Transit authority fears funding cuts


— Changes in state funding could affect the Williamsburg Area Transit Authority's budget in the upcoming fiscal year.

WATA's directors said they are concerned about reduced funding from the Virginia Department of Rail and Public Transportation during their March 15 meeting. The drop could stunt the authority's ability to develop new routes and transportation centers.

The state may also be reconsidering how it funds projects by creating a system that grades proposals, similar to the Smart Scale program.

WATA's funding is split between three groups: The federal government provides 80 percent, while state and local funding covers the remaining 20 percent.

Recent WATA projects used close to 4 percent local funds and the other 16 percent came from the state.

If state funding drops, the authority would need to use more of its local funding to fill the gap.

"That 4 percent may increase," said Steven Hennessee, a board member and Virginia Department of Rail and Public Transportation transit projects manager.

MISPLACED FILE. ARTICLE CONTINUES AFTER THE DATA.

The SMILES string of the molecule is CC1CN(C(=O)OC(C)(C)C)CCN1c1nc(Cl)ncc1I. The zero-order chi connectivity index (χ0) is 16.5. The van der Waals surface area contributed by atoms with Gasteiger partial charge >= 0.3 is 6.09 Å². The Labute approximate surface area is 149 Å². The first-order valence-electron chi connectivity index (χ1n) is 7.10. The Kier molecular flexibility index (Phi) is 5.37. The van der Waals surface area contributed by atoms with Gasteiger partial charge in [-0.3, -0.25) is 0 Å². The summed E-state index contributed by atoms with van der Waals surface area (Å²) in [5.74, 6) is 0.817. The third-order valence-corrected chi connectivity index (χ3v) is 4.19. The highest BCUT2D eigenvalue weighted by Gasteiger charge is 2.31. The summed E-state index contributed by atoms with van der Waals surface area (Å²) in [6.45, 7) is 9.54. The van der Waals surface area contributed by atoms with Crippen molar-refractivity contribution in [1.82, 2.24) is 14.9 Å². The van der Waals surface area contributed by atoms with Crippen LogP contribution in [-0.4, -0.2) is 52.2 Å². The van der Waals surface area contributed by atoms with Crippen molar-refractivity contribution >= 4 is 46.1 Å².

The state department answers to the Commonwealth Transportation Board, a 17-member group appointed by the governor to oversee transportation projects around the state.

Hennessee said WATA heard an initial warning about the funding shortage from the transportation board, although it is still too early to tell how much might be cut.

"I would not even feel comfortable putting percentages on it right now," he said.

Authority staff said the state is also considering a change in which projects receive funding.

"There will be a push to make the projects more competitive," said Josh Moore, transit authority deputy executive director.

Using a new program, the state will begin to treat transit projects like they would those for roads or other transportation projects, Moore said.

Moore compared the program to Smart Scale, where localities request funding for specific projects that are then prioritized by a regional board. The program (formerly called House Bill 2, now called Smart Scale), grants about $177 million to Peninsula projects from 2017 to 2022.

"It'd be a statewide transit program," Hennessee said.

The more local money organizations plan to use, the more attractive their applications would look, he said.

Porter said paying attention to what could happen on the state level is important given the implications of what it could mean for the organization.

"It might mean we could have to cut budgets, or cut routes," said Bill Porter, interim executive director of the authority. "We ought to be keeping an eye on what's going on there."

Wright can be reached by phone at 757-345-2343.

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